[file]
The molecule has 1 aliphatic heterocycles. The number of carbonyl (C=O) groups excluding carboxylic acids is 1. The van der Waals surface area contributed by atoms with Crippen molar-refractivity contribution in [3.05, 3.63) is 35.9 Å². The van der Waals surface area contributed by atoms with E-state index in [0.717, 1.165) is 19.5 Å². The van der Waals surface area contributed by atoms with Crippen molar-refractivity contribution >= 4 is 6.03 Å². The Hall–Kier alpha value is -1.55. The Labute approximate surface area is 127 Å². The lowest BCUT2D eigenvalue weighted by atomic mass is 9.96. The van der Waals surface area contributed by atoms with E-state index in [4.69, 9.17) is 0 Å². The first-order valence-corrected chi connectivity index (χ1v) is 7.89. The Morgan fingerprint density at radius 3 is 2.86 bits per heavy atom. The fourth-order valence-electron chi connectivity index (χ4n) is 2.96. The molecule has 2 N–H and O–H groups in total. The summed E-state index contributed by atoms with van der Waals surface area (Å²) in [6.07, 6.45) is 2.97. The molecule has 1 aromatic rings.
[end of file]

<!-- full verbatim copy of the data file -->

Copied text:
The molecule has 1 aliphatic heterocycles. The number of carbonyl (C=O) groups excluding carboxylic acids is 1. The van der Waals surface area contributed by atoms with Crippen molar-refractivity contribution in [3.05, 3.63) is 35.9 Å². The van der Waals surface area contributed by atoms with E-state index in [0.717, 1.165) is 19.5 Å². The van der Waals surface area contributed by atoms with Crippen molar-refractivity contribution >= 4 is 6.03 Å². The Hall–Kier alpha value is -1.55. The Labute approximate surface area is 127 Å². The lowest BCUT2D eigenvalue weighted by atomic mass is 9.96. The van der Waals surface area contributed by atoms with E-state index in [4.69, 9.17) is 0 Å². The first-order valence-corrected chi connectivity index (χ1v) is 7.89. The Morgan fingerprint density at radius 3 is 2.86 bits per heavy atom. The fourth-order valence-electron chi connectivity index (χ4n) is 2.96. The molecule has 2 N–H and O–H groups in total. The summed E-state index contributed by atoms with van der Waals surface area (Å²) in [6.07, 6.45) is 2.97. The molecule has 1 aromatic rings.